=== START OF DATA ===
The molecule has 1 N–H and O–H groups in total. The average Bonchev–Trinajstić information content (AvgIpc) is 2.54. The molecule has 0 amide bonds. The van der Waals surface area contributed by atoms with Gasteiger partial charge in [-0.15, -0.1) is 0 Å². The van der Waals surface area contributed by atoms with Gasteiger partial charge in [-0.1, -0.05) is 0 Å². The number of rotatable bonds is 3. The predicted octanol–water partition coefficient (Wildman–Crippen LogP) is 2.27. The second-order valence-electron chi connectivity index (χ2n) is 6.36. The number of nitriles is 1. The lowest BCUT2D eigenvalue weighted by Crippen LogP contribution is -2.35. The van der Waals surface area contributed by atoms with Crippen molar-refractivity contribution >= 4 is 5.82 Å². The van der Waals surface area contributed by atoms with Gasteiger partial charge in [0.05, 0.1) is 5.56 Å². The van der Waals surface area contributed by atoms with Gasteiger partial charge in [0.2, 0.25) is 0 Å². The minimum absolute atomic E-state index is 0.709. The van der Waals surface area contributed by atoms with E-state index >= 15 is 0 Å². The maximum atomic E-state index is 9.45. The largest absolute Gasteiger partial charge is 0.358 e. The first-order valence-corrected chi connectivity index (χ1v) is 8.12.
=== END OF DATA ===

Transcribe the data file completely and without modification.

The molecule has 1 N–H and O–H groups in total. The average Bonchev–Trinajstić information content (AvgIpc) is 2.54. The molecule has 0 amide bonds. The van der Waals surface area contributed by atoms with Gasteiger partial charge in [-0.15, -0.1) is 0 Å². The van der Waals surface area contributed by atoms with Gasteiger partial charge in [-0.1, -0.05) is 0 Å². The number of rotatable bonds is 3. The predicted octanol–water partition coefficient (Wildman–Crippen LogP) is 2.27. The second-order valence-electron chi connectivity index (χ2n) is 6.36. The number of nitriles is 1. The lowest BCUT2D eigenvalue weighted by Crippen LogP contribution is -2.35. The van der Waals surface area contributed by atoms with Crippen molar-refractivity contribution >= 4 is 5.82 Å². The van der Waals surface area contributed by atoms with Gasteiger partial charge in [0.05, 0.1) is 5.56 Å². The van der Waals surface area contributed by atoms with Gasteiger partial charge in [0.2, 0.25) is 0 Å². The minimum absolute atomic E-state index is 0.709. The van der Waals surface area contributed by atoms with E-state index >= 15 is 0 Å². The maximum atomic E-state index is 9.45. The largest absolute Gasteiger partial charge is 0.358 e. The first-order valence-corrected chi connectivity index (χ1v) is 8.12.